#6
J Kevin Hicks, Katrin Sangkuhl, Jesse J Swen, Vicki L Ellingrod, Daniel J Müller, Kazutaka Shimoda, Jeffrey R Bishop, Evan D Kharasch, Todd C Skaar, Andrea Gaedigk, Henry M Dunnenberger, Teri E Klein, Kelly E Caudle, Julia C Stingl
CYP2D6 and CYP2C19 polymorphisms affect the exposure, efficacy and safety of tricyclic antidepressants (TCAs), with some drugs being affected by CYP2D6 only (e.g., nortriptyline and desipramine) and others by both polymorphic enzymes (e.g., amitriptyline, clomipramine, doxepin, imipramine, and trimipramine). Evidence is presented for CYP2D6 and CYP2C19 genotype-directed dosing of TCAs. This document is an update to the 2012 Clinical Pharmacogenetics Implementation Consortium (CPIC) guideline for CYP2D6 and CYP2C19 Genotypes and Dosing of Tricyclic Antidepressants...
December 20, 2016: Clinical Pharmacology and Therapeutics
https://www.readbyqxmd.com/read/27981572/clinical-pharmacogenetics-implementation-consortium-cpic-guidelines-for-cyp2c19-and-voriconazole-therapy
#7
B Moriyama, A Owusu Obeng, J Barbarino, S R Penzak, S A Henning, S A Scott, Jag Agúndez, J R Wingard, H L McLeod, T E Klein, S J Cross, K E Caudle, T J Walsh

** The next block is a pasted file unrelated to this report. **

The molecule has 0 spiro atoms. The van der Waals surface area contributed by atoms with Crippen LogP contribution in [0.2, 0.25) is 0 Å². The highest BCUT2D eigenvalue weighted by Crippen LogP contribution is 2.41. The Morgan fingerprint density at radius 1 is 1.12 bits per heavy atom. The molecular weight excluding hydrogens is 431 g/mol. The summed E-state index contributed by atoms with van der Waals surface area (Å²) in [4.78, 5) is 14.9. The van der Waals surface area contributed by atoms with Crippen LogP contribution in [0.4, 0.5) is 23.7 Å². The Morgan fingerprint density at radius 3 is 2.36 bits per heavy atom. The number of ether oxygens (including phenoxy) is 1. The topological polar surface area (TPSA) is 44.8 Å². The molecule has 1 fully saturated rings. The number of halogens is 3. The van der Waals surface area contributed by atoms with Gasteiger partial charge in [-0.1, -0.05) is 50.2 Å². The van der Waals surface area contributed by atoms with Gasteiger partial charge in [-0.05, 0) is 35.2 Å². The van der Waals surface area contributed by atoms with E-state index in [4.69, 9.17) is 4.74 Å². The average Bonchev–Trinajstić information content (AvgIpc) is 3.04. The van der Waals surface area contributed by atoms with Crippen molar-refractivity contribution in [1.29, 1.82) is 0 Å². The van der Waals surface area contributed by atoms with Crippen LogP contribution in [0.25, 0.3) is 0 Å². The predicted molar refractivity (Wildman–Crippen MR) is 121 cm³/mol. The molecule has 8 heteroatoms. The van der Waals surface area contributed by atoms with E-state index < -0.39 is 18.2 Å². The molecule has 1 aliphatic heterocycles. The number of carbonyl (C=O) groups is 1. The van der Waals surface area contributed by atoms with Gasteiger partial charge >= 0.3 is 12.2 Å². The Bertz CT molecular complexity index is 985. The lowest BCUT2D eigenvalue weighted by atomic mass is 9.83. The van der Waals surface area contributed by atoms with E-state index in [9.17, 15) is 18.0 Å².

Voriconazole, a triazole antifungal agent, demonstrates wide interpatient variability in serum concentrations, due in part to variant CYP2C19 alleles. Individuals who are CYP2C19 ultrarapid metabolizers have decreased trough voriconazole concentrations, delaying achievement of target blood concentrations; whereas poor metabolizers have increased trough concentrations and are at increased risk of adverse drug events. We summarize evidence from the literature supporting this association and provide therapeutic recommendations for the use of voriconazole for treatment based on CYP2C19 genotype (updates at https://cpicpgx...
December 16, 2016: Clinical Pharmacology and Therapeutics
https://www.readbyqxmd.com/read/27864205/evidence-and-resources-to-implement-pharmacogenetic-knowledge-for-precision-medicine
#8
Kelly E Caudle, Roseann S Gammal, Michelle Whirl-Carrillo, James M Hoffman, Mary V Relling, Teri E Klein